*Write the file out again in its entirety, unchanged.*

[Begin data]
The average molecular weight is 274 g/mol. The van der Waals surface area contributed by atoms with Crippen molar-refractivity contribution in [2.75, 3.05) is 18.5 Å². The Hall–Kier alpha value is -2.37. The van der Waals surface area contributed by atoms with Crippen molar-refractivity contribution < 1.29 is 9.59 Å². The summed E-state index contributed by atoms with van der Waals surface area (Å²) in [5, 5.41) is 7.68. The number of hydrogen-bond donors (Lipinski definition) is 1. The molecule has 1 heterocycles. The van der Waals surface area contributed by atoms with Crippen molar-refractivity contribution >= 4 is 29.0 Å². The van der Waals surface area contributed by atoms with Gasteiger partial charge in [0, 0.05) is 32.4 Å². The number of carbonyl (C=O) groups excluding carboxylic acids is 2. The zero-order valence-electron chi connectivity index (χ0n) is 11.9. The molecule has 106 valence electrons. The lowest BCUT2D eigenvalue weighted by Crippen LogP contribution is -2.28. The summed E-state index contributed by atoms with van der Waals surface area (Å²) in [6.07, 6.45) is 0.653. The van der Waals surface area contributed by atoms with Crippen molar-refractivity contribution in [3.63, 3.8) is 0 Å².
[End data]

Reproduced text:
The average molecular weight is 274 g/mol. The van der Waals surface area contributed by atoms with Crippen molar-refractivity contribution in [2.75, 3.05) is 18.5 Å². The Hall–Kier alpha value is -2.37. The van der Waals surface area contributed by atoms with Crippen molar-refractivity contribution < 1.29 is 9.59 Å². The summed E-state index contributed by atoms with van der Waals surface area (Å²) in [5, 5.41) is 7.68. The number of hydrogen-bond donors (Lipinski definition) is 1. The molecule has 1 heterocycles. The van der Waals surface area contributed by atoms with Crippen molar-refractivity contribution >= 4 is 29.0 Å². The van der Waals surface area contributed by atoms with Gasteiger partial charge in [0, 0.05) is 32.4 Å². The number of carbonyl (C=O) groups excluding carboxylic acids is 2. The zero-order valence-electron chi connectivity index (χ0n) is 11.9. The molecule has 106 valence electrons. The lowest BCUT2D eigenvalue weighted by Crippen LogP contribution is -2.28. The summed E-state index contributed by atoms with van der Waals surface area (Å²) in [6.07, 6.45) is 0.653. The van der Waals surface area contributed by atoms with Crippen molar-refractivity contribution in [3.63, 3.8) is 0 Å².